“…men of Issachar, who understood the times and knew what Israel should do-“
I Chronicles 12:32
“Brothers, choose seven men from among you who are known to be full of the Spirit and wisdom. We will turn this responsibility over to them.”
Nobody wants to prepare for a crisis. It’s a lot of work. And there are so many potential crises to prepare for. Besides that, you can’t prepare for a crisis without having to think about a crisis, and who wants to do that?
But churches are human institutions and human institutions have their crises. And churches are institutions which are attacking the Devil’s territory (Matthew 16:18), which means that the Devil will always fight back against them in any way that he can (Acts 5:3, II Corinthians 2:11).
More often than not we are found completely flat-footed when the crisis hits. And I said “we” because I’ve been there myself.
Here are a few examples of the kinds of crises which church boards face without the benefit of a professional pastor’s help:
- A moral failure on the part of the senior or solo pastor
- The unexpected resignation or retirement of the senior or solo pastor
- The sudden – “no notice” – angry resignation of the senior or solo pastor
- Serious conflict between the board and the senior or solo pastor
- An abuse accusation aimed at the pastor himself or a church volunteer during a time when the church has no pastor
For any board, these events are difficult. For the unprepared board, they’re extremely difficult.
But here’s what the pastor, the board itself, and – in some respects – the entire congregation, can do to prepare the board for their almost inevitable future crisis:
(1) Teach them how to go to God in serious, heartfelt, humble, submissive prayer. Teach them how to bring their crises to God like David did in Psalm 37, and to find their strength in Him, as David did in I Samuel 30:6. Teach them how to lay that devastating letter they just received before the LORD, like Hezekiah did in II Kings 19:14. Teach them how to listen for God’s direction, as the leaders of the church at Antioch did in Acts 13:1-4.
(2) Teach them to be aware of and quietly confident in their God-given authority. Acts 14:23, Acts 20:17-35 and I Peter 5:1-5 clearly show that God intended for churches to be led by teams of qualified leaders. It’s not my place to “fix” the polity of the churches I serve, but I do stress that every church needs to be led by a team of godly leaders – by whatever term they are called in that congregation. A team; not just one individual.
The pastor who shares his authority with a qualified leadership team must sacrifice a degree of autonomy – he can’t do everything he’d like to do – but by training and empowering others he gives them a much better chance of leading effectively in the crises which they must face without his help.
(3) Start training teachable people for board membership right now. Don’t wait until you have a crisis to start doing this. Don’t allow the current board to refuse to receive a reasonable amount of ongoing training. Don’t wait until you have a nice-sized group of teachable people. Don’t expect persons to commit to the task before they’ve had some training; it is in the process of being trained that many Christ-followers develop a “fire in the belly” to help lead their churches. There are many ways to train leaders, so find one or two that will work in your context and go to work. Click here for some ideas.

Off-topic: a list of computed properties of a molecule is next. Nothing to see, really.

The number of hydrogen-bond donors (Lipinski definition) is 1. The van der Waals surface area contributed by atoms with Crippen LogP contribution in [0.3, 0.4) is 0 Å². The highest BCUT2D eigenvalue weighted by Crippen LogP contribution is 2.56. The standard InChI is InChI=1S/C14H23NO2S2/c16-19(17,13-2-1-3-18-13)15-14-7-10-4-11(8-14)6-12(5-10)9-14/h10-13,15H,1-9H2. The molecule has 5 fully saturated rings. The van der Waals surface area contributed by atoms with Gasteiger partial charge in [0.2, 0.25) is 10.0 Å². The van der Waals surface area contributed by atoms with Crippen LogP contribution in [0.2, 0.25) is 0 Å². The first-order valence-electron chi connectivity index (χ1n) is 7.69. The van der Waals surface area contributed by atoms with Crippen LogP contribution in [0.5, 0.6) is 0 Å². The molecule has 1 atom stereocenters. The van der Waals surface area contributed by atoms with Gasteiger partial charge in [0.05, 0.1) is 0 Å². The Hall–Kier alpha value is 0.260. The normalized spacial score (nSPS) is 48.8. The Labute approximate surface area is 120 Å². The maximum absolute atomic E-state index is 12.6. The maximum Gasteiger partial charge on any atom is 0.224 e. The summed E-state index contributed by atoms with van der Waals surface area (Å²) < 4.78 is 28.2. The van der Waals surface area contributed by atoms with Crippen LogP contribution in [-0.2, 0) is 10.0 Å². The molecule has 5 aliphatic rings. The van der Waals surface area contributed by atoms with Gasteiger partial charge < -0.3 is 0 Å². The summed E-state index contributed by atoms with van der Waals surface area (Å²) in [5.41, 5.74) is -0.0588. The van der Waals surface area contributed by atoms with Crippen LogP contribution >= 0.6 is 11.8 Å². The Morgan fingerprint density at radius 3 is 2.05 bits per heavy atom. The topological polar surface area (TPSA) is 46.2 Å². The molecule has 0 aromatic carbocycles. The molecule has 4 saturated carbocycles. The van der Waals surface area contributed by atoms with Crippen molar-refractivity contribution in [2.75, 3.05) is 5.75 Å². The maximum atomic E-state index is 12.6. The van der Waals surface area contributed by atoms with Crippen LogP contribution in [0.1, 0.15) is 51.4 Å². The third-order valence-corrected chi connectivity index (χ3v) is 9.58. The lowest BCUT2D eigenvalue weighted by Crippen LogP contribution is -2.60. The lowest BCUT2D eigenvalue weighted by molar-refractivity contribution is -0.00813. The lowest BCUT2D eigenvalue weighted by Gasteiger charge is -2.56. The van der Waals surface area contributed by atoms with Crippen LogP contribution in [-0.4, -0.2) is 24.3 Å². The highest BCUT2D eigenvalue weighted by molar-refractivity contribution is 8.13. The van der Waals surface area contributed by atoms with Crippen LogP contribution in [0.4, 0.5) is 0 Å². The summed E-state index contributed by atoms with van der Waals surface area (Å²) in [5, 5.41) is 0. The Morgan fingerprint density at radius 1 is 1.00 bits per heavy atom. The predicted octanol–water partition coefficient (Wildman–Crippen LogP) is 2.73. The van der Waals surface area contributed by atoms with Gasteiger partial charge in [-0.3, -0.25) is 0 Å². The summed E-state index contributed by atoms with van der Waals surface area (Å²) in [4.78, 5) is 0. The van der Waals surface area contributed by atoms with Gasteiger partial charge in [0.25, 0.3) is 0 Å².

(4) To “encourage” literally means to “put courage in.” Pastors (and church members) can put courage into church boards to do the right, vital, important, difficult, frightening things which God is calling them to do in the absence of a pastor. Most notably, the church board which cannot seem to muster up the courage to hire, fire and lead in church discipline, will end up with an ineffective, undisciplined, chaotic congregation.
(5) Show them where to turn for help. If your congregation is part of a denomination/fellowship/association, you should be able to turn to that group for help in time of crisis. If your church is completely independent, you should be able to establish and grow a good relationship with a consultant or volunteer older, wiser leader – who loves your church – who can help you out in a time of trouble. Putting some funds aside for this purpose wouldn’t be a bad idea either.
(6) Develop a relationship with a wise Christian lawyer or law-firm. Don’t wait for the big crisis to begin your search for a godly, competent attorney.
(7) Establish clear lines of authority. If the pastor is suddenly taken from the scene, does the church know who’s steering the ship? Does the board itself know who’s steering the ship? How about the staff members and volunteer ministry leaders who were accountable to the pastor; do they know who they are accountable to in the absence of a pastor? Are you aware of the difficulty of having these folks answerable to a board, rather than an individual?
(8) Get started with preparing your board for the future by reading and discussing this post.